“That last one is definitely not going to go over well.” Ruth says, smiling.
“After a while, maybe? But at first Nobility will see Hospitaliers as an Order that confirms their right to rule even more than Templars since they think that the land is theirs and the charter enforces the fact that the people living there are their willing subjects.” Grace explains. “I doubt they’ll see past the benefits and realize that this single point is placing these subjects in a position of power over the Hospitaliers since all they have to do is demand their help to leave the land to acquire it.”
“And the next point makes it so that people… sapient beings have the right to petition a change in law, which the Hospitaliers have a duty to examine and then push for change if it reaches decisive support from a majority of those affected.” Leomi speaks up, unable to help herself from being interested in this Grace Odo’s intellect.
“Let’s see.” Grace murmurs as she leans down, absentmindedly setting her left hand on Leomi’s shoulder.
“Every sapient being has the right to petition a grievance about a law that directly affects them. Hospitaliers are required to examine the issue and determine that the majority of those affected are against it. If it is the case, the Hospitalier organization is to then find a course of action that solves the problem and act upon it.” Grace reads. “That looks a lot like the Templar creed, but more affirmative.”
“It is on purpose, Nobility likely won’t think twice about it. The major difference between Hospitaliers and the Templars is that their primary goal is to safeguard the Empire while ours will be that of freedom.” Leomi says.
“Each individual Hospitalier’s rights among the organization must correspond to their duties. From that axiom stems the degree of responsibility to which they must be held responsible in case of success or failure of their tasks.” Grace reads the third point. “That last one seems vague but oddly very precise at the same time. I would describe it as an intelligent way to set the carrot and the stick.”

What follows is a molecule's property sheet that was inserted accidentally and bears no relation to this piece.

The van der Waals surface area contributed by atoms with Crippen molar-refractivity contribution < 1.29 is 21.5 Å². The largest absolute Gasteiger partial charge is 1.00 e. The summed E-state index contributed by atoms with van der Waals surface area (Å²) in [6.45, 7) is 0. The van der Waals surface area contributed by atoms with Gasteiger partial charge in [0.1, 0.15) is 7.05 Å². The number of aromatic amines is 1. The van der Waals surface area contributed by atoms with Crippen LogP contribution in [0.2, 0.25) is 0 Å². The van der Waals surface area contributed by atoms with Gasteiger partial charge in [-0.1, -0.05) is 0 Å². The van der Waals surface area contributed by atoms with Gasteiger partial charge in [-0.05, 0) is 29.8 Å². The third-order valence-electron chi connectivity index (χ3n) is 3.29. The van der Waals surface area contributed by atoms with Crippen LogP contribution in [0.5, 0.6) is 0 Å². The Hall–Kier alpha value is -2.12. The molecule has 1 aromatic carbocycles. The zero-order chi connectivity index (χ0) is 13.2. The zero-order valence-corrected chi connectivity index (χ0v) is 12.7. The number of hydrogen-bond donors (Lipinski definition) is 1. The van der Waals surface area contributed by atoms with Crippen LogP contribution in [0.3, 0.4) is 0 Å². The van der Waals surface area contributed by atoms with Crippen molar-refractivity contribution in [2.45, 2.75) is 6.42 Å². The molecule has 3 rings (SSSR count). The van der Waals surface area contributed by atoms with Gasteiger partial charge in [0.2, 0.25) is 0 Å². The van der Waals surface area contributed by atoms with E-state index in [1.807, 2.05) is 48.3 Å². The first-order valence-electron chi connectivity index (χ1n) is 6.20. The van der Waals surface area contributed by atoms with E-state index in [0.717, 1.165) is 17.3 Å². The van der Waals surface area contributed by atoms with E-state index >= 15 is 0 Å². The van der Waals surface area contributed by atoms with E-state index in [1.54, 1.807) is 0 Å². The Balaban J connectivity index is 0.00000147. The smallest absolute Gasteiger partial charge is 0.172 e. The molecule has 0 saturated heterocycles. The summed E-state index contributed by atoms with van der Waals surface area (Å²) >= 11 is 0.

“I think that this general statement would be sufficient to build a code of law upon, which can then be amended. This charter itself is meant to be set in the Lake’s flames once finished, unalterable.” Leomi replies. “Rules of conduct evolve in society so it would weaken the document if I set out clear directives instead of guidelines.”
“You do realize that all crime-slaves, all criminals, will all say that the laws used to punish them are unfair.” Ruth says.
“I do. The order and wording of my points are thought out, those who have aggressively caused harm to others will not have their freedom defended by Hospitaliers but their petition will still be heard and the punishment given to them examined in light of the crimes they committed and the opinions of those who have suffered.” Leomi explains.
“Hmh.” Ruth noncommittally exhales.
“I am not making a direct stand against crime slavery on purpose, it remains up to the people to end the practice. I am attempting to create an organization that empowers movements for change, not one that causes it. Hospitaliers are to counterbalance abuses of power.” Leomi Lance explains, acutely aware of the necessity because of her own faults.
“That is likely the best thing you could do.” Grace says, not even trying to hide how interested she is. “Placing the impetus on sapient beings means that Hospitaliers will need to remain a sharp tool to successfully follow their charter and solve problems presented to them instead of becoming embroiled in politics.” Port-Odo’s Countess pauses. “None of this means anything without the Emperor’s support.”
“He will, eventually.” Leomi affirms. “He has first and foremost been a pragmatist when it came to defending humanity. Once I’ve risen a strong enough force and demonstrated out capability for good in the Empire, the rest will follow.”
“Perhaps.” Grace ponders, moving back to her own seat to face Leomi. “If you truly want the population’s support, to do true good, you will need to demonstrate that you can do more than enforce the Law.”
“Go on.” Leomi urgently presses, feeling like her time is running out.
“Your Hospitaliers will need to pursue Justice. It’ll be slow, harrowing, and difficult, but that is the only way to become more than just another military force in the Empire.” Grace advises.
Leomi thinks that this woman echoes Jessica, she reminds her of how injustice infuriated her Jay. Lance decides it may save her time to spend the afternoon talking to this woman to determine if she can be of help to the Hospitaliers organization after she’s gone.
— — —